Balancing socio-ecological risks, politics, and identity: Sustainability in Minnesota’s copper-nickel-precious metal mining debate

Research output: Contribution to journalArticlepeer-review

Abstract

In the northeastern corner of Minnesota, two of the state’s most iconic symbols, mining and pristine wilderness, are on a collision course. The Duluth Complex, considered by many to be the world’s largest undeveloped deposit of copper-nickel and precious metals, is the site of mining proposals for several controversial mines. Proponents suggest that mining can be accomplished in an environmentally benign manner, and in the process create nearly 1000 jobs and $500 million in economic benefits annually. Opponents counter that the tourism and recreation industries already provide nearly 18,000 jobs and bring over $900 million in economic benefits annually, and that mining will permanently impair the regions environment. Thus, the copper-nickel and precious metal mining debate has become highly polarized, and serves as an ideal example of how people address national and global sustainability issues at local and regional scales. This study examines this polarization through a Q-sort analysis of subjectivities of residents of the state of Minnesota. Results suggest that partisanship is a strong predictor of attitudes towards mining, and that the strongest differences between respondents were not based on perceptions comparing jobs and the environment, the typical partisan divide, but rather on respondents’ perceived identity with relation to the mining industry or water resources.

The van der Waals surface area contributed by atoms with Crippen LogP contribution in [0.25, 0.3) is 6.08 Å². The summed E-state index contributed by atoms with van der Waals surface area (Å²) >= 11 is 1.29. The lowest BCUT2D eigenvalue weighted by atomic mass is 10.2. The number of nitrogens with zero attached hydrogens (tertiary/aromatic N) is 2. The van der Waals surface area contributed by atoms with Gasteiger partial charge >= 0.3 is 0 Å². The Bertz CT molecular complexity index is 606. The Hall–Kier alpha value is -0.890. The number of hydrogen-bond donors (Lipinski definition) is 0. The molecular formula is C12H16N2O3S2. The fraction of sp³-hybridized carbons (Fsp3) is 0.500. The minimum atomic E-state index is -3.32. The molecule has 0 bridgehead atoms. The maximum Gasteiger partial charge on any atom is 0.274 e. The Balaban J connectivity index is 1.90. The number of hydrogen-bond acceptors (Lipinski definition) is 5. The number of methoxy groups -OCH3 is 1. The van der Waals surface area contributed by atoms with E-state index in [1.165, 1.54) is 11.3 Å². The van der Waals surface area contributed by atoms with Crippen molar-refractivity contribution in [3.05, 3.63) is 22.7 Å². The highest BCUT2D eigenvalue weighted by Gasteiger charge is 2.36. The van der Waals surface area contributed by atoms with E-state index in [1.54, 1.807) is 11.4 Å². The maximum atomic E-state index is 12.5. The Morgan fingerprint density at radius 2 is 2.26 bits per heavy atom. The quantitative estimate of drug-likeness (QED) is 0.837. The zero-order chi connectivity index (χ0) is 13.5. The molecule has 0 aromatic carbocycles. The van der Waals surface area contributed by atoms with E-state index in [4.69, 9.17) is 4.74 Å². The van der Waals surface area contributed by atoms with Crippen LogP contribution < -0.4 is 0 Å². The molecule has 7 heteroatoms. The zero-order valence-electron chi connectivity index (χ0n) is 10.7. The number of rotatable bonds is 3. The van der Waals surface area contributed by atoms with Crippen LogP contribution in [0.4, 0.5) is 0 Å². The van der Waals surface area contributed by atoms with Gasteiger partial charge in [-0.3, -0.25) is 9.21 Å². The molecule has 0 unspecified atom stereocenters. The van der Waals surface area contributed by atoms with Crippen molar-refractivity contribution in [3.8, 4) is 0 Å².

Original languageEnglish (US)
Article number10286
Pages (from-to)1-23
Number of pages23
JournalSustainability (Switzerland)
Volume12
Issue number24
DOIs
StatePublished - Dec 2020

Keywords

  • Copper-nickel mining
  • Minnesota
  • Partisan politics
  • Perceptions
  • Sustainability

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